Uncle Tom's Cabin
The North and The South
We’ve got to say a few words about these contrasting regions in the novel; any 19th century book about slavery has to set up a dichotomy between the North and the South. Stowe deals with this binary in a complex way, showing us the differences between various southern states and even households, and reminding us of the ways that the North might be kidding itself about its own moral purity. It’s not just that the North represents ethicality and freedom while the South represents slavery and decadence. Northerners are complicit in southern slavery, and southerners are shown to be incredibly variable in their treatment of slaves.
The North may be the bastion of hardworking, pious, stoic people like Miss Ophelia’s circle of friends – people who maybe seem a bit like Harriet Beecher Stowe herself – but it’s also part of the problem. The economic and legal relationships between the North and the South make it clear that the North benefits from slavery even though there aren’t any slaves in the northern states. Stowe gives us several clear-cut examples of this – we’ll describe three.
- First, Stowe also shows us the legal ramifications of the Fugitive Slave Act of 1850. Kind, moral northerners like Senator and Mrs. Bird or the Quakers help escaped slaves at the risk of being fined or jailed.
- Second, using Augustine St. Clare’s perspective on Miss Ophelia, Stowe skewers the North once more. Ophelia is anti-slavery and believes that blacks have souls, but she doesn’t want to touch them herself because of her own subtle racism. She must overcome her dislike of touching Topsy, both literally and figuratively, in order to give the black girl true, Christian love.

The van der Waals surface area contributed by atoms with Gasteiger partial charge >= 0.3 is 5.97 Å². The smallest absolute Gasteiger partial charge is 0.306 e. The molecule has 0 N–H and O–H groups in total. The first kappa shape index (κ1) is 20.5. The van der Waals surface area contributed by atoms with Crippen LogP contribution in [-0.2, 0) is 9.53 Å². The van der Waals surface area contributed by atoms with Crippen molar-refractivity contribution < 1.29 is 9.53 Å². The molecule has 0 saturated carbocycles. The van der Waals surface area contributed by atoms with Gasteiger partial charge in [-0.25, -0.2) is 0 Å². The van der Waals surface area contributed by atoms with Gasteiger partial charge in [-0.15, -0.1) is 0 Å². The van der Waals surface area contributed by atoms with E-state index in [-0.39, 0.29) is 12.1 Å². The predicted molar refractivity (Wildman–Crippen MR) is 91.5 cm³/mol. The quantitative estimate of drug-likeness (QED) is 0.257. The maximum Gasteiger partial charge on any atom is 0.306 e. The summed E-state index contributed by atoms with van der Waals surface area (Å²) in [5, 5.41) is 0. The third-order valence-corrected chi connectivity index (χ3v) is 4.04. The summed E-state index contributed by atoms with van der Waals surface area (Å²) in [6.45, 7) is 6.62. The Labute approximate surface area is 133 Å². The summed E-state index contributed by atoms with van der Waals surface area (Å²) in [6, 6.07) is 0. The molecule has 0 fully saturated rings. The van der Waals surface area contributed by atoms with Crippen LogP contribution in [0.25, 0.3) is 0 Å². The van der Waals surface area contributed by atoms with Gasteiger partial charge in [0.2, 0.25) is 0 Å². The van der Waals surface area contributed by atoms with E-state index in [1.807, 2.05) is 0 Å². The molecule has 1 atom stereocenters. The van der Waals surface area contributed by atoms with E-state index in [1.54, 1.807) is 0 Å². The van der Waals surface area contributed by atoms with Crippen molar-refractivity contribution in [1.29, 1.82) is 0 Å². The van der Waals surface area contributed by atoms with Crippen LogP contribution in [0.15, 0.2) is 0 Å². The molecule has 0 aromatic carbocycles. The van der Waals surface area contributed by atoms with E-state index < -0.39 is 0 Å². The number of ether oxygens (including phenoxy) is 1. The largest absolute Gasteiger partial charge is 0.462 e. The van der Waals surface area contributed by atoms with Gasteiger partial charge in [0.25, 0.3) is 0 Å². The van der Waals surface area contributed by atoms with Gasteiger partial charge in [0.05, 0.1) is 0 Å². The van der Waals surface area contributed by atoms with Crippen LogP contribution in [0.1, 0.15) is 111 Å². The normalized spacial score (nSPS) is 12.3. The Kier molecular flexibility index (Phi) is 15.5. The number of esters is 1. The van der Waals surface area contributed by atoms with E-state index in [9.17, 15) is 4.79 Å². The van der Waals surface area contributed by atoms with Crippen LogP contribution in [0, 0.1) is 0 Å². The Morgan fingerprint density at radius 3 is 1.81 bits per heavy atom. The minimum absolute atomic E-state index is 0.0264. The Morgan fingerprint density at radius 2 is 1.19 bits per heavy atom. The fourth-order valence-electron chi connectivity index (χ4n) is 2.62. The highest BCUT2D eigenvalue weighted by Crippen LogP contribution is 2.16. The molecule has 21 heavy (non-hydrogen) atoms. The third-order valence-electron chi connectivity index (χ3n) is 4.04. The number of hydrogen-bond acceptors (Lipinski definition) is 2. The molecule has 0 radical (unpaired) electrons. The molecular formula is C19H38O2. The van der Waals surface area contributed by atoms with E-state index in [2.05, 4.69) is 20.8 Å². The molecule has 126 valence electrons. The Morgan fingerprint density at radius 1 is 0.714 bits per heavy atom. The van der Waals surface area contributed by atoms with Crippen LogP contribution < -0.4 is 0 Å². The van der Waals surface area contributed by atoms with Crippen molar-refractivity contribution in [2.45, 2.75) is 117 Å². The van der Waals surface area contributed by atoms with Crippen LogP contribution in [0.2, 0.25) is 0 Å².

- Third, there’s the situation of Emmeline and her mother, who are being sold off to pay the debts that a southerner owes to a northern Christian. This northern churchgoer claims to be anti-slavery, but he’s willing to accept money made from the sale of slaves as long as he doesn’t have to see them.
While the North is complicit in the evils of slavery, it’s the South where those evils actually happen. Stowe tries to give a "fair and balanced" picture of southern slavery, showing the comparatively good conditions on St. Clare’s estate and the horrible ones on Legree’s plantation. Some southerners are genteel and treat their slaves well; others abuse, rape, and murder with impunity. But one of Stowe’s main points is that the entire institution is corrupt, even when it looks rosy. Relatively humane slave owners, like Mr. Shelby or Mr. St. Clare, allow utterly inhumane ones, like Haley and Legree, to exist.
Upper-class southern gentlemen buy and sell from the brutal, low slave traders, and they make slavery look acceptable, even when it isn’t. It’s important that Stowe describes Tom’s life on the St. Clare estate as "a sunny island, where generous hands concealed his chains with flowers" (40.1). Life as St. Clare’s slave might look OK on the surface, but it’s still utter degradation – the chains of bondage.